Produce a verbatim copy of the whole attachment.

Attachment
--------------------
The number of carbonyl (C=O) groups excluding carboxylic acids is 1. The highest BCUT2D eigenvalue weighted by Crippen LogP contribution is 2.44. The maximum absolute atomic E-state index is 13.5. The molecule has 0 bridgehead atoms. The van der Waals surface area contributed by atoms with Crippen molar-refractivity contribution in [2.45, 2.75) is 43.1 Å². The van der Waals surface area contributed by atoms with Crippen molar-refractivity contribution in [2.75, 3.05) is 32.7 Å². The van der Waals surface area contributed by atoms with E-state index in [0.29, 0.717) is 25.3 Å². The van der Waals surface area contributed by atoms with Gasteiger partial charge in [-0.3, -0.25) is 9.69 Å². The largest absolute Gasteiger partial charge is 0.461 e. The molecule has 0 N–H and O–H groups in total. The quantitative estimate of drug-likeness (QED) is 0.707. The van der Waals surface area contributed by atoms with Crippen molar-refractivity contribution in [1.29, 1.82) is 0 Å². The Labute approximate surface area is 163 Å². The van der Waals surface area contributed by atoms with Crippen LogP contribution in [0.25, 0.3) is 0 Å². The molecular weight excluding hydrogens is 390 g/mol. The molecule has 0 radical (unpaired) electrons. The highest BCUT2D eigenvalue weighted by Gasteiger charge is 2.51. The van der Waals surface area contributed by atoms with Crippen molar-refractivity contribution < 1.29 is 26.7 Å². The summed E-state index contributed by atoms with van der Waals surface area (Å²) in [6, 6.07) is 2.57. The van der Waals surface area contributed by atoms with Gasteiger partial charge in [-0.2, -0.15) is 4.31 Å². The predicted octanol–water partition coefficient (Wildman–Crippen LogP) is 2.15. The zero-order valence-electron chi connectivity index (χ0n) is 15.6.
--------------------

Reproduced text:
The number of carbonyl (C=O) groups excluding carboxylic acids is 1. The highest BCUT2D eigenvalue weighted by Crippen LogP contribution is 2.44. The maximum absolute atomic E-state index is 13.5. The molecule has 0 bridgehead atoms. The van der Waals surface area contributed by atoms with Crippen molar-refractivity contribution in [2.45, 2.75) is 43.1 Å². The van der Waals surface area contributed by atoms with Crippen molar-refractivity contribution in [2.75, 3.05) is 32.7 Å². The van der Waals surface area contributed by atoms with E-state index in [0.29, 0.717) is 25.3 Å². The van der Waals surface area contributed by atoms with Gasteiger partial charge in [-0.3, -0.25) is 9.69 Å². The largest absolute Gasteiger partial charge is 0.461 e. The molecule has 0 N–H and O–H groups in total. The quantitative estimate of drug-likeness (QED) is 0.707. The van der Waals surface area contributed by atoms with Crippen molar-refractivity contribution in [1.29, 1.82) is 0 Å². The Labute approximate surface area is 163 Å². The van der Waals surface area contributed by atoms with Crippen LogP contribution in [0.25, 0.3) is 0 Å². The molecular weight excluding hydrogens is 390 g/mol. The molecule has 0 radical (unpaired) electrons. The highest BCUT2D eigenvalue weighted by Gasteiger charge is 2.51. The van der Waals surface area contributed by atoms with Crippen molar-refractivity contribution < 1.29 is 26.7 Å². The summed E-state index contributed by atoms with van der Waals surface area (Å²) in [6, 6.07) is 2.57. The van der Waals surface area contributed by atoms with Gasteiger partial charge in [-0.2, -0.15) is 4.31 Å². The predicted octanol–water partition coefficient (Wildman–Crippen LogP) is 2.15. The zero-order valence-electron chi connectivity index (χ0n) is 15.6.